The seemingly simple choice of learning to type in Dvorak turned out to be a key decision in my life as a programmer. It cut off certain possibilities like learning to use Vim, and presents certain challenges for pair programming, particularly in the quick back-and-forth style where two people use the same computer. I have also found that using Emacs appears to be the less common of the two, and this is also limiting and isolating to some degree.
Here’s the thing though, I like using Emacs; and typing in Dvorak feels good to my fingers. So I’m a little bit stuck. I want to be agreeable and able to collaborate and pair program with others easily. But I also really like the tools that I use. They fit me. So what do I do?
One possibility is to use more tools to overcome some of my difficulties with pairing. Specifically, using a lightweight version control system (like git) and a free code hosting site (like, say, Github) you can arrange a style of pairing where two people work on the same code, but each using their own device and tools and setup. Pairing is the same during the actual coding process with whatever Driver/Navigator or other dynamic you want to use. The difference comes when you swap. Instead of simply sliding the keyboard across to your partner, you commit, and push to your central repository. Your partner then pulls down the latest code and starts working on their machine. This is certainly a bit more work than just handing off the keyboard, so it may not be suitable to very rapid hand-offs. But I haven’t found it to be overly onerous so far.
Another solution would be for me to maintain some skill at QWERTY and Vim specifically for facilitating pairing. While more work for me personally, it has the benefit of not requiring a new pairing workflow. But this idea worries me a bit.
The human brain is amazingly flexible. My favorite personal example of this is related to video games and how we control them. Every first-person style game has at least one key setting in the control options: whether the way you look upwards is by moving the mouse or tilting the control stick upwards (usually known as “default” or “normal”), or whether this mapping is “inverted” i.e. tilting up looks down and tilting down looks up. My best friend and I have played a lot of Halo together in our day. For a long time one of our favorite pastimes was playing through Halo 2 levels on Legendary difficulty, often with skulls active. Here’s the thing though: he plays default, and I play inverted.
Under most circumstances this doesn’t matter. If we’re playing cooperatively it doesn’t matter because we both have our own controller and thus our own setting. It only becomes an issue when we are handing a controller back and forth. But boy is it a problem then. Invariably we both forget to switch back at the hand-off and there ensues a brief period of confusion and panic when the game character doesn’t respond as our brain is wired to think it should. What’s really fascinating though is how quickly my brain starts to retrain itself.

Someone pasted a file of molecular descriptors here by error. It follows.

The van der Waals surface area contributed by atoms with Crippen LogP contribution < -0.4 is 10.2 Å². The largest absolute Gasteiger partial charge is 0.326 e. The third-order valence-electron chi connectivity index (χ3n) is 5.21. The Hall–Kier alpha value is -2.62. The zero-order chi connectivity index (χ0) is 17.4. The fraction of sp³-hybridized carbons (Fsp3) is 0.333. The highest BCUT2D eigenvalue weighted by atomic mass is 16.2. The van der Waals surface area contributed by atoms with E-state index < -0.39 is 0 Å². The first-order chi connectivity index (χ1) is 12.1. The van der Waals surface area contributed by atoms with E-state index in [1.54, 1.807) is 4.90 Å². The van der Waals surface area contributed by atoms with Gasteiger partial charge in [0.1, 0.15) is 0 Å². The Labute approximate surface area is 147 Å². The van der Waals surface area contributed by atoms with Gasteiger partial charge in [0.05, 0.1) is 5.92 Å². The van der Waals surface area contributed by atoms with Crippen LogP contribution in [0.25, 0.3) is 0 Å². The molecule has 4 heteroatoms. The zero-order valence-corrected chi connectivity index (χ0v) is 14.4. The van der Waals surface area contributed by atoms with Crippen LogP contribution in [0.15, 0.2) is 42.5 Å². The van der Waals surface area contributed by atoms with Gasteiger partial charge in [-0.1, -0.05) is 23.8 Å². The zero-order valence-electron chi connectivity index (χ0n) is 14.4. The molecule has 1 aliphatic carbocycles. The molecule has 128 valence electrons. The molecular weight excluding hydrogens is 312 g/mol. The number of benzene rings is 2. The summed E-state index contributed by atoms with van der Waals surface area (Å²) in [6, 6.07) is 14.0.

I’ve been playing games on inverted for years, possibly decades at this point. As such you would think that my brain is very much hardwired to expect that when I tilt the stick up, the view will move down. And this is true. But sometimes, for one reason or another I’ll end up playing for a short time on the default setting. What happens is remarkable and incredibly frustrating. If I focus on trying to remember that up means up and down means down, I can usually get to a level that is usable - at least when I pay full attention. But as soon as something intense happens like a bad guy jumping out from behind a bush, my reflexes revert to inverted settings. Even more interestingly though, when I inevitably switch my control scheme back to inverted I am unable to fully shed the tendency towards trying to play with default look controls.
Back to keyboard layouts and editors. In short, I’m concerned that an attempt to learn how to use QWERTY again and to memorize Vim keyboard shortcuts will seriously undermine my ability to use Emacs effectively.
On the other hand, maybe this is just what I need. I’m also currently trying to learn how to do Test Driven Development (TDD) and I’m finding that a lot of the thought-habits I have around programming are actually detrimental to doing TDD. Maybe breaking out of my comfortable Emacs environment and using a new keyboard layout will help me get into a totally new frame of mind and let me TDD more effectively.
I think there is another reason to embrace the idea of learning a new set of tools at this time though. A large part of the reason that I wanted to do this apprenticeship with 8th Light was to learn. Learning from others always requires some humility; at the very least you have to be able to admit that there are things that you do not know. This is difficult for me. But possibly, intentionally cultivating Shoshin or “beginner’s mind” regarding my most basic level of programming - how I edit my source code - will help me do it at all levels.
In the beginner’s mind there are many possibilities, in the expert’s mind there are few. - Shunryu Suzuki